Thursday, March 7, 2013

Review: Black Milk: On Writing, Motherhood, and the Harem Within

Black Milk: On Writing, Motherhood, and the Harem Within
Black Milk: On Writing, Motherhood, and the Harem Within by Elif Shafak

My rating: 4 of 5 stars

Black Milk by Elif Shafak differs from most mothering memoirs. This prolific Turkish author relates her experiences and thoughts through two main mediums in this book: through discussion and analysis of female authors who tackled the "motherhood question," and through internal conversations with her "harem within," the 4-6 internal identities that Shafak calls her "Thumbelinas" that represent different parts of her being.

Most mothering memoirs are fairly linear: pregnancy, birth, baby, toddler... maybe some discussion of struggles and thoughts, or on raising a child. Changes. Realizations. Shafak takes a different approach. The first 2/3rds of the book are pre-baby (most pre-husband), when she lives in different parts of the world, is writing, and thinking about the possibility of motherhood for herself. She tackles the question I feel most mothers have (at one point or another): "Can I be a mother and be [ ]?" Shafak's Thumbelinas argue amongst themselves as she travels, writes, falls in love - can Shafak be Shafak (writer, thinker, reader) and be a (good) mother?

Shafak discusses many of the great female authors from all over the world, looking at both their writing and their lives to analyze how they dealt with the possibility of motherhood and all of the roles that accompany it. Shafak looks at dozens, from Sylvia Plath, the Bronte sisters, George Eliot, Jane Austin, Zelda Fitzgerald, to Toshika Tamura and Sevgi Soyask. (I've earmarked about forty more books I want to read just from reading through Black Milk!).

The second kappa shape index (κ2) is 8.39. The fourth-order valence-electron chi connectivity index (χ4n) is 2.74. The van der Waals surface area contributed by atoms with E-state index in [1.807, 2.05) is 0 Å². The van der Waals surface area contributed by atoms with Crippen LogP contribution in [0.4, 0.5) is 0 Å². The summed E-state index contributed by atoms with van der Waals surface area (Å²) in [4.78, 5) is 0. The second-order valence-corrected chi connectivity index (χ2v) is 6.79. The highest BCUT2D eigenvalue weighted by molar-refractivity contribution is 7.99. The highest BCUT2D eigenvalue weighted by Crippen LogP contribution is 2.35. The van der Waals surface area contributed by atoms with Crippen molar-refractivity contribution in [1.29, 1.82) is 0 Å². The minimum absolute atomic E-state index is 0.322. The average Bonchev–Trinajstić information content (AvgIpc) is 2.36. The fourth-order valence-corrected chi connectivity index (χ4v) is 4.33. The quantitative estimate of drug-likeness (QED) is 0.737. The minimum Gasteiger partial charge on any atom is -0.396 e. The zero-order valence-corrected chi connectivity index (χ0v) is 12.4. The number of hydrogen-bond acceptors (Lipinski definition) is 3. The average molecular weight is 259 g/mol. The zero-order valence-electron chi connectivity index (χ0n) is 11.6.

Very little of the book is actually about her own experiences of motherhood, more about her thought process getting there. It isn't even clear if her pregnancy was intentional (although you get the feeling it might not have been), just that it happens (at page 177, so about 2/3rds of the way through the book). She doesn't write much on the actual experience of pregnancy, and nothing on birth, but plunges into the first six months after her the birth of daughter, when she experienced postpartum depression.

As mentioned earlier, Black Milk is very different from most mothering memoirs. It's very intellectual (in all of the right ways) and is a very thorough discussion on some of the questions I've been asking as a new mom. It seems impossible at times to balance the demands of a child, a household, and the individual. We make sacrifices, no matter what we choose. Shafak's discussion on identity and decision highlight the many and varied tensions that women and mothers (especially those women and mothers that write) must face.

Four stars for this book as, although it was beautifully and thoughtfully written, I feel the final third felt forced or rushed? Her discussion on postpartum depression didn't seem as well penned as the rest of the memoir.

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